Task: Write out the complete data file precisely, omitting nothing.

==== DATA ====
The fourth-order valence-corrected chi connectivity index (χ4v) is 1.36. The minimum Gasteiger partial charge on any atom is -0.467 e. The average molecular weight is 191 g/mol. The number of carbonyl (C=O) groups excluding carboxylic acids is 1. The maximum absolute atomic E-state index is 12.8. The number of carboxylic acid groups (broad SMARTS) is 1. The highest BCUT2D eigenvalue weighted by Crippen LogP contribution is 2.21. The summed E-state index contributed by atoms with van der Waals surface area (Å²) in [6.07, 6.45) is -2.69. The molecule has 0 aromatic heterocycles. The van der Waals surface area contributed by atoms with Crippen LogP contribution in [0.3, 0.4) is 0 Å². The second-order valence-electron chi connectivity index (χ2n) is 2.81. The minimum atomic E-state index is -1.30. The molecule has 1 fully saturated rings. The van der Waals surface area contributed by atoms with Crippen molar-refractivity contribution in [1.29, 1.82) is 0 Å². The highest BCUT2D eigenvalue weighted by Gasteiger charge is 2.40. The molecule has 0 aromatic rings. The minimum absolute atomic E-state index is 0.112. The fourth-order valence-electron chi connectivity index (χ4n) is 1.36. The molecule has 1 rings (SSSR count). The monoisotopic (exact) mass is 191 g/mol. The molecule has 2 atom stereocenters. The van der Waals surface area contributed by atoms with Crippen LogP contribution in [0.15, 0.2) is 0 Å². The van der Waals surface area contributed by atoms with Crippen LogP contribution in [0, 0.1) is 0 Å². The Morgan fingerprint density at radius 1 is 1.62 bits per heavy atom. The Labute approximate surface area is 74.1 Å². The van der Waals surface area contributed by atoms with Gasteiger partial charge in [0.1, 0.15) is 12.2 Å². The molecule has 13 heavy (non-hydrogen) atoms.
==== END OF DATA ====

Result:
The fourth-order valence-corrected chi connectivity index (χ4v) is 1.36. The minimum Gasteiger partial charge on any atom is -0.467 e. The average molecular weight is 191 g/mol. The number of carbonyl (C=O) groups excluding carboxylic acids is 1. The maximum absolute atomic E-state index is 12.8. The number of carboxylic acid groups (broad SMARTS) is 1. The highest BCUT2D eigenvalue weighted by Crippen LogP contribution is 2.21. The summed E-state index contributed by atoms with van der Waals surface area (Å²) in [6.07, 6.45) is -2.69. The molecule has 0 aromatic heterocycles. The van der Waals surface area contributed by atoms with Crippen LogP contribution in [0.3, 0.4) is 0 Å². The second-order valence-electron chi connectivity index (χ2n) is 2.81. The minimum atomic E-state index is -1.30. The molecule has 1 fully saturated rings. The van der Waals surface area contributed by atoms with Crippen molar-refractivity contribution in [1.29, 1.82) is 0 Å². The highest BCUT2D eigenvalue weighted by Gasteiger charge is 2.40. The molecule has 0 aromatic rings. The minimum absolute atomic E-state index is 0.112. The fourth-order valence-electron chi connectivity index (χ4n) is 1.36. The molecule has 1 rings (SSSR count). The monoisotopic (exact) mass is 191 g/mol. The molecule has 2 atom stereocenters. The van der Waals surface area contributed by atoms with Crippen LogP contribution in [0.15, 0.2) is 0 Å². The van der Waals surface area contributed by atoms with Crippen LogP contribution in [0, 0.1) is 0 Å². The Morgan fingerprint density at radius 1 is 1.62 bits per heavy atom. The Labute approximate surface area is 74.1 Å². The van der Waals surface area contributed by atoms with Gasteiger partial charge in [0.1, 0.15) is 12.2 Å². The molecule has 13 heavy (non-hydrogen) atoms.